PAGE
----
Today I’m happy to release a tool for low-level analysis of file systems, which includes digging through file system structures that aren’t normally visible when exploring your disks, looking at metadata of files and folders that isn’t normally accessible, and even browsing file systems that aren’t supported by Windows or your PC.
This is actually the software that I use “internally” to test and experiment with new features for DiskDigger, but I thought that it might be useful enough to release this tool on its own. It accesses the storage devices on your PC and reads them at the lowest level, bypassing the file system drivers of the OS.
On the surface, this software is very simple: it allows you to browse the files and folders on any storage device connected to your PC, and supports a number of file systems, including some that aren’t supported by Windows itself. However, the power of this tool comes from what else it shows you in addition to the files and folders:
The program supports FAT12, FAT16, and FAT32 partitions. When looking at FAT partitions, you can see the file and directory structure, and detailed metadata and previews of files that you select. When selecting a file or folder, you can also see its position in the FAT table. And indeed you can explore the entire FAT table independently of the directory structure, to see how the table is structured and how it relates to the files and directories:
Similarly to FAT, this lets you explore the exFAT file system, while also letting you look at the actual FAT table and see how each file corresponds to each FAT entry.
In addition to exploring the NTFS file and folder structure, you can also see the MFT table, and which MFT entry corresponds to which file or folder:
HFS and HFS+
HFS+ is the default file system used in macOS (although it is slowly being superseded by APFS), and is fully supported in FileSystemAnalyzer. Of course older versions of HFS are also supported. You can explore the folders and files in an HFS or HFS+ partition, and you can also see the actual B-Tree nodes and node contents that correspond to each file:
Ext4 partitions (used in Linux and other *nix operating systems) are also supported in FileSystemAnalyzer. In addition to exploring the folders and files, you can also see the actual inode table, and observe how the inodes correspond to the directory structure:
This tool supports browsing ReFS (Resilient File System) volumes (formatted with ReFS versions 3.0 and above), even on versions of Windows that don’t support ReFS on their own.
ISO 9660 / Joliet
ISO 9660 is the original and simplest file system on CD and DVD disks, and Joliet is Microsoft’s extension onto ISO 9660 that adds support for Unicode file names. FileSystemAnalyzer allows you to browse a Joliet file system as either Joliet or ISO 9660 by letting you select which volume descriptor to use.
The UDF file system is also fully supported, which is the modern file system generally used on DVD and Blu-ray disks. When opening a disk or disk image, you can choose to open the UDF file system or the stub ISO 9660 volume that usually accompanies it.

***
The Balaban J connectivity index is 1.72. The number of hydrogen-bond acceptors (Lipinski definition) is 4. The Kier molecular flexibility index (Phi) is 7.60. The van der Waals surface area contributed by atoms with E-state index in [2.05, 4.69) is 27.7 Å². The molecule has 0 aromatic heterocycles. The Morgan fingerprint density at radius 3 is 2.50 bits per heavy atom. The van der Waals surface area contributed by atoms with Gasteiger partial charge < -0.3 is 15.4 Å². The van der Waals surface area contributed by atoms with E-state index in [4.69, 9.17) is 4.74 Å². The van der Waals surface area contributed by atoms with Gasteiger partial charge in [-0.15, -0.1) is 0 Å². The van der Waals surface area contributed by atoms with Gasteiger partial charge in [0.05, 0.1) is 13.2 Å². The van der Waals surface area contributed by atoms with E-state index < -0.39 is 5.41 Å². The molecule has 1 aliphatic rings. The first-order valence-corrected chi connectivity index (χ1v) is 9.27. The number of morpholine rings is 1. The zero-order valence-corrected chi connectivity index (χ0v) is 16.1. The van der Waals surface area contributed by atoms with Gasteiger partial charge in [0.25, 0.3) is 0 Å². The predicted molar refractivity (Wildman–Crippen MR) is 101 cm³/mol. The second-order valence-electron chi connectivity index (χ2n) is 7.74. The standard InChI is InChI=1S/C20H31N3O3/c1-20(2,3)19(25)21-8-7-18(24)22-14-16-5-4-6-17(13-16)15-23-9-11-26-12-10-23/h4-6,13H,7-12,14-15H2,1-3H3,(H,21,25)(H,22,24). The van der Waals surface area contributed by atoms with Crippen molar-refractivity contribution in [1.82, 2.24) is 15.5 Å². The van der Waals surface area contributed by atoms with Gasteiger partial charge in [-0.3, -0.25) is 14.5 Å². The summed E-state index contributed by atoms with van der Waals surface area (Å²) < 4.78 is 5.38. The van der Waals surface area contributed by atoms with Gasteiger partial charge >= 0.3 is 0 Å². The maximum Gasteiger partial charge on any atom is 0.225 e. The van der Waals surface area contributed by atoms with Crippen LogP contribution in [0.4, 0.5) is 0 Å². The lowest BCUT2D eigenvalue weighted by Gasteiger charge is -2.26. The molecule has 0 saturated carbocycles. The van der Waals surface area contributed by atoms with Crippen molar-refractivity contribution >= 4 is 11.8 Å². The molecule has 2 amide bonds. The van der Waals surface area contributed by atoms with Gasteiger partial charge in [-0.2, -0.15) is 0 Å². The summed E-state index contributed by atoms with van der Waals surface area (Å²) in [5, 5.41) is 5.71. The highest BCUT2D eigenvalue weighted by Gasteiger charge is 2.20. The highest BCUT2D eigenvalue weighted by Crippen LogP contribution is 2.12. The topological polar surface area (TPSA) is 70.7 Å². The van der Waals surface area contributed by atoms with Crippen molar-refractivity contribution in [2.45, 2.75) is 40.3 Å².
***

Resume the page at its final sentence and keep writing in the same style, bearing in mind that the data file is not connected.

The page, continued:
UDF can also be used on regular disks, not just optical disks. (Pro tip: it’s actually possible to format any disk as UDF by executing this command in an elevated command prompt:
format <drive>: /fs:UDF)
It can even read ancient Xenix filesystems, and let you parse their contents and traverse the inode list. Note that it only supports Xenix disks that I’ve seen in the wild. Since the Xenix filesystem tended to change significantly from one version to another, or from one architecture to another, it is possible that your specific version might not be supported. If you have a Xenix disk image that FileSystemAnalyzer can’t read, let me know.
Support for APFS is still very rudimentary, since there isn’t yet any official documentation on its internal structure, and requires some reverse engineering. Nevertheless, support for APFS is planned for a near-future update.
The program supports E01 (EWF) disk images, as well as VHD (Microsoft Virtual Hard Disk), VDI (from VirtualBox), VMDK (from VMware), ISO files (CD/DVD images) and of course plain
Given the exhaustiveness of the information that this tool presents about the file system that it’s reading, there’s no end to the types of reports that it could generate. Before committing to specific type(s) of reports for the program to create, I’d like to get some feedback from other forensics specialists on what kind of information would be the most useful. If you have any suggestions on what to include in reports, please contact me.
For now, FileSystemAnalyzer is strictly a read-only tool: it lets you read files and folders from a multitude of partitions, but does not let you write new data to them. In some ways this can actually be beneficial (especially for forensics purposes), but is clearly a limitation for users who might want to use the tool to add or modify files in partitions that are not supported natively by the operating system.
I’d love to hear what you think of FileSystemAnalyzer so far, and any ideas that you might have for new features or improvements. If you have any suggestions, feel free to contact me!